It is often hard to tell if the background of a photo is perfect white. It only becomes obvious when the photo is used alongside something else that is whiter. For example, in a predominantly white brochure highlighting presenters for an event or when a head-shot is used in a website.
Perfect white background cannot be achieved by simply standing in front of a white wall or paper during a photo session. Multiple studio lights are often used so as to be able to light the subject and the background separately. The intensity of the lights can be adjusted independently allowing the photographer to achieve a perfect white background. Alternatively, the subject could be clipped from the background in post and place into a perfect white background digitally.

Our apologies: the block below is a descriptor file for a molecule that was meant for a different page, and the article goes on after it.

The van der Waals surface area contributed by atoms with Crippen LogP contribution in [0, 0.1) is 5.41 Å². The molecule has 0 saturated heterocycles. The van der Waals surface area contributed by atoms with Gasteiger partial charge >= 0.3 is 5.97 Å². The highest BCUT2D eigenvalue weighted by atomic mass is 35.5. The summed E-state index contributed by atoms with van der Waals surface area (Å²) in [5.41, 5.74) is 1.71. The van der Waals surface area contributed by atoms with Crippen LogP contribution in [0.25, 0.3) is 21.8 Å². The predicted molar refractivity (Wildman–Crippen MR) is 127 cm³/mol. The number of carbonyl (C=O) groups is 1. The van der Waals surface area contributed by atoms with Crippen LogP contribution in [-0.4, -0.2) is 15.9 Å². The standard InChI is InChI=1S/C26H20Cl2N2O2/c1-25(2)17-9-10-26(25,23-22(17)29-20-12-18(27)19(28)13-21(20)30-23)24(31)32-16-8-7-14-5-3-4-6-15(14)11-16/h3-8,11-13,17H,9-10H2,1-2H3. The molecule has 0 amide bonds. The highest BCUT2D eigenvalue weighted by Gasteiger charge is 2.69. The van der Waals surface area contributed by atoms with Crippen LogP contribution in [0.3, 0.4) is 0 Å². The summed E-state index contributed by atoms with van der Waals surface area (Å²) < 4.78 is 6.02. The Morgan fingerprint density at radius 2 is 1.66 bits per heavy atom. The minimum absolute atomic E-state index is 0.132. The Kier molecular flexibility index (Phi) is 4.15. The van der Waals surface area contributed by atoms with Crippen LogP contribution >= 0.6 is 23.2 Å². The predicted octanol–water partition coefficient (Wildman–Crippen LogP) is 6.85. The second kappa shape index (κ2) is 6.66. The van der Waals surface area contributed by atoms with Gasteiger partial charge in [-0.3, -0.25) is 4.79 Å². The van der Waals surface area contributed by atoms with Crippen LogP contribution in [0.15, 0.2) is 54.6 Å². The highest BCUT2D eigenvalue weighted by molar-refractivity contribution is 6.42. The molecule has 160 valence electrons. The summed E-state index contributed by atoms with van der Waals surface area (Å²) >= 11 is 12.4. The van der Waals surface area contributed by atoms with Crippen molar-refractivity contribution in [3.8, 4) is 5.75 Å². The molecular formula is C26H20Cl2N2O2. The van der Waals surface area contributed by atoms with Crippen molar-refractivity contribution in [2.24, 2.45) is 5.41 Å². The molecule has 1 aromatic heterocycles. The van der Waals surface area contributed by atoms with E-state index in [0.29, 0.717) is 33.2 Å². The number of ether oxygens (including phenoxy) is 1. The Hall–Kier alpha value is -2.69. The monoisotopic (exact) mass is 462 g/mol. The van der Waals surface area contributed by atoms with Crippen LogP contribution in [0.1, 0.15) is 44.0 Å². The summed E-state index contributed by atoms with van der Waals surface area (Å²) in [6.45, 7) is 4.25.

This does not mean that perfect white background is required all the time. There are times when you want the background to be off white instead.
In the photo above, the background was edited to be off white so that it stands out from the book cover that was whiter.